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freedom

The enemies of the Jews could enslave our bodies, but not our spirits.

By Rabbi Ari Enkin, Rabbinic Director, United with Israel

One of history’s most celebrated quotes are the words of Moses when he said to Pharaoh: “Let my people go!”

However, what’s often forgotten, is the second half of the verse, which is “so that they should serve Me.”

When speaking of freedom, we must not only address freedom from what, but also, freedom for what.

Moses was not just demanding freedom from backbreaking labour in Egypt…he was demanding freedom to serve God. As the Mishna says ”only one who involves himself in Torah study [and the service of God] is truly free.”

Sometimes, being an observant Jew can feel like anything but freedom. So many rules to follow!

But in truth, we all worship something and have rules, even in our modern, democratic society.

For some people, their job, their phone, or the drive for respect or acceptance “enslave” them, preventing them from being who they truly want to be. For others, fear of failure, money, addictions, or their own bad habits hold them hostage.

As such, in many ways, choosing to serve God actually provides ultimate freedom: freedom to rise above my own physicality, to realize that my base desires are not truly me.

At the Passover Seder, we say: “We were slaves to Pharaoh in Egypt… And if the Holy One, blessed be He, had not taken our ancestors from Egypt, we and our children and our children’s children would all be enslaved to Pharaoh in Egypt.”

Really? Come on?!

The Egyptian empire crumbled thousands of years ago! It’s hard to imagine Jews possibly building pyramids in Egypt today.

But perhaps the meaning of this passage is that if God had not shown us the path to true freedom – the Torah – we would still be slaves at heart. We would still be enslaved to the Pharaohs of our generation, whether technology, public opinion, or our own physicality. We would still be in “Egypt” which in Hebrew, “Mitzrayim”, means the “narrow straits,” of our own slave mentality.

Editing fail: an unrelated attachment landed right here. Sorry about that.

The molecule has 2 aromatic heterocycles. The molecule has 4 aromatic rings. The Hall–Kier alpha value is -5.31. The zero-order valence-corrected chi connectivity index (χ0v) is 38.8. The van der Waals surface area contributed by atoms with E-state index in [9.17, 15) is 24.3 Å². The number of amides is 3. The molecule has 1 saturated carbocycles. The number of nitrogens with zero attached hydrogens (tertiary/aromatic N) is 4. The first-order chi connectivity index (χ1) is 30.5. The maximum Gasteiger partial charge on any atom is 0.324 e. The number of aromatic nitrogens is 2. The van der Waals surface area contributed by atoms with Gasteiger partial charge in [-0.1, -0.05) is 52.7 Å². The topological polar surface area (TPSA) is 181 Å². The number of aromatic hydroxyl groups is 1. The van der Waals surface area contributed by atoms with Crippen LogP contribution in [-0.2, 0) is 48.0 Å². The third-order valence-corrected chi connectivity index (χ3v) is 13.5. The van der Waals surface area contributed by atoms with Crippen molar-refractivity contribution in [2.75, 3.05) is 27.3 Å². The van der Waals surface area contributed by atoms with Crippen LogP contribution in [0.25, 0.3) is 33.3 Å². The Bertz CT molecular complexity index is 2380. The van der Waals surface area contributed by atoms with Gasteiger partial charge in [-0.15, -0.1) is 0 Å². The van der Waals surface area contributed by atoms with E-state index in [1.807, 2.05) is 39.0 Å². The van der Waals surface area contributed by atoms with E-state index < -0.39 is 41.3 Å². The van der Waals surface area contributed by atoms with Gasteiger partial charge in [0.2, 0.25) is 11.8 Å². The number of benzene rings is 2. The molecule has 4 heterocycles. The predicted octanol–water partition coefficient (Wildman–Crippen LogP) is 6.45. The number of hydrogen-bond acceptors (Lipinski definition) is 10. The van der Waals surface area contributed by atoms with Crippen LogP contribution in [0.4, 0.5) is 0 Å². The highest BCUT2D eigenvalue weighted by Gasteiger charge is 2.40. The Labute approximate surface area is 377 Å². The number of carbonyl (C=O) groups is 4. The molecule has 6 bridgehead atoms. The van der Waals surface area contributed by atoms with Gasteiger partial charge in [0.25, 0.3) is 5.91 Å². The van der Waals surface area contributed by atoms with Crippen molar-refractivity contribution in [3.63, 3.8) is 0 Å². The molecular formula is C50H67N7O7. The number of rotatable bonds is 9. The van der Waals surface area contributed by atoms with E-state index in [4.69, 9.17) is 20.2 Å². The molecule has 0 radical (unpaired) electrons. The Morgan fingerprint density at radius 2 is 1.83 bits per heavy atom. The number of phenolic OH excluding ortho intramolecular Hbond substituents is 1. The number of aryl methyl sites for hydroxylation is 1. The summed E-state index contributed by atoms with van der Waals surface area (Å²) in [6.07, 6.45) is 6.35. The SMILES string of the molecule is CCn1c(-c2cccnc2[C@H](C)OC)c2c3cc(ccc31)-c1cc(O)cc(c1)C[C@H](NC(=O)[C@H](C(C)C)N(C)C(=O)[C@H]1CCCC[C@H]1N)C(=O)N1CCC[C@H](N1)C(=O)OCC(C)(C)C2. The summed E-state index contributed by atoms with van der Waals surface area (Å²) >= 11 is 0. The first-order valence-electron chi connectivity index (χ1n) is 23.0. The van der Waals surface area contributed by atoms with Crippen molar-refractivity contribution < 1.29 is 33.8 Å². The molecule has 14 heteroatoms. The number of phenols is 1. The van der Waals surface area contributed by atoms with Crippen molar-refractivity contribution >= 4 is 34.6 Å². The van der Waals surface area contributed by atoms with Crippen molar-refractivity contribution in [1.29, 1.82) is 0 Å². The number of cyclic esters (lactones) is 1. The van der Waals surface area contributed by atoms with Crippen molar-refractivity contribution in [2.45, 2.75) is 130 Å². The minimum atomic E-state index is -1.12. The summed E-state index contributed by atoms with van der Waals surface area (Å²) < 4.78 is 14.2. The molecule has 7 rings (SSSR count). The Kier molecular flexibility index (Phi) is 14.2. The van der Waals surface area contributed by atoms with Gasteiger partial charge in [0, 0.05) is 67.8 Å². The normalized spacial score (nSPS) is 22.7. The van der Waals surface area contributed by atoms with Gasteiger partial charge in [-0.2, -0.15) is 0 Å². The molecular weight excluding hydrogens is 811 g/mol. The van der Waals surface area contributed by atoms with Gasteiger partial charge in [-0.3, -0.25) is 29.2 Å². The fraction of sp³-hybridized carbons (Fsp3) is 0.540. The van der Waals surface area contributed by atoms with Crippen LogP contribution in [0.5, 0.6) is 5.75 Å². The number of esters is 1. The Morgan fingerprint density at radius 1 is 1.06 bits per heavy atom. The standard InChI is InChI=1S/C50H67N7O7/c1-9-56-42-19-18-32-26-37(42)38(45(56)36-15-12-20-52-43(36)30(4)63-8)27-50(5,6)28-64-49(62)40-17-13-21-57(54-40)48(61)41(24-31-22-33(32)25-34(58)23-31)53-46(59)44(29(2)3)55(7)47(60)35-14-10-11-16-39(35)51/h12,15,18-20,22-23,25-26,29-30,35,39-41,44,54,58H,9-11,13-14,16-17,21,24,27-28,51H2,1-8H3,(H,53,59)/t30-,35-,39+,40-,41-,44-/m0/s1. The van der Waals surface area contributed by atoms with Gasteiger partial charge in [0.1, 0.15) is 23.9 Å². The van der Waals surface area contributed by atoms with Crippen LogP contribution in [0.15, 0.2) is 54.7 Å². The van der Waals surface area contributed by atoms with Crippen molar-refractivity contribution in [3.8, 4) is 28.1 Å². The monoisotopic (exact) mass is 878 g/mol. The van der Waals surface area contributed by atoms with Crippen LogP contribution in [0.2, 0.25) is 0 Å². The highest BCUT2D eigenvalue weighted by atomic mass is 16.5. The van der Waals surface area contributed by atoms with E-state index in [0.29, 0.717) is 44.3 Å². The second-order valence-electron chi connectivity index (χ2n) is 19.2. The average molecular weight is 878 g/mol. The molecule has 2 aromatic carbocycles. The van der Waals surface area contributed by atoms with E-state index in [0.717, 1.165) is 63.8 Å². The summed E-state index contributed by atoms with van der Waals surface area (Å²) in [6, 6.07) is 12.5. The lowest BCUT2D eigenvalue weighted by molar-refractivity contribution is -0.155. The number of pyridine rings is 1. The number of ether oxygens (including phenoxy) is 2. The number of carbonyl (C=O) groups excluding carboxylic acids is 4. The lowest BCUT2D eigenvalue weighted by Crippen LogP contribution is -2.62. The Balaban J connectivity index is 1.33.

Similarly, the question is asked: Egypt was not the last time Jews were enslaved. Throughout the dark history of exile, Jews lived under foreign rule, forced to behave in certain ways, liable to be tortured or sold or sent away at a moment’s notice. Jews could not practice their religion freely or express their beliefs.

Yet year after year at the Pesach Seder, Jews declare: “We were slaves, now we are free!” How could we consider ourselves free when we are constantly looking over our shoulder?

The answer is that the Exodus from Egypt taught us something profound about true freedom and the essence of a Jew, something which became burnt into our collective consciousness forever more.

Under siege, during crusades and pogroms, and in concentration camps and ghettos, Jew would always recognize that although our enemies could enslave our bodies, they could never enslave our spirit. A Jew is always free. That’s the revolution of Pesach.

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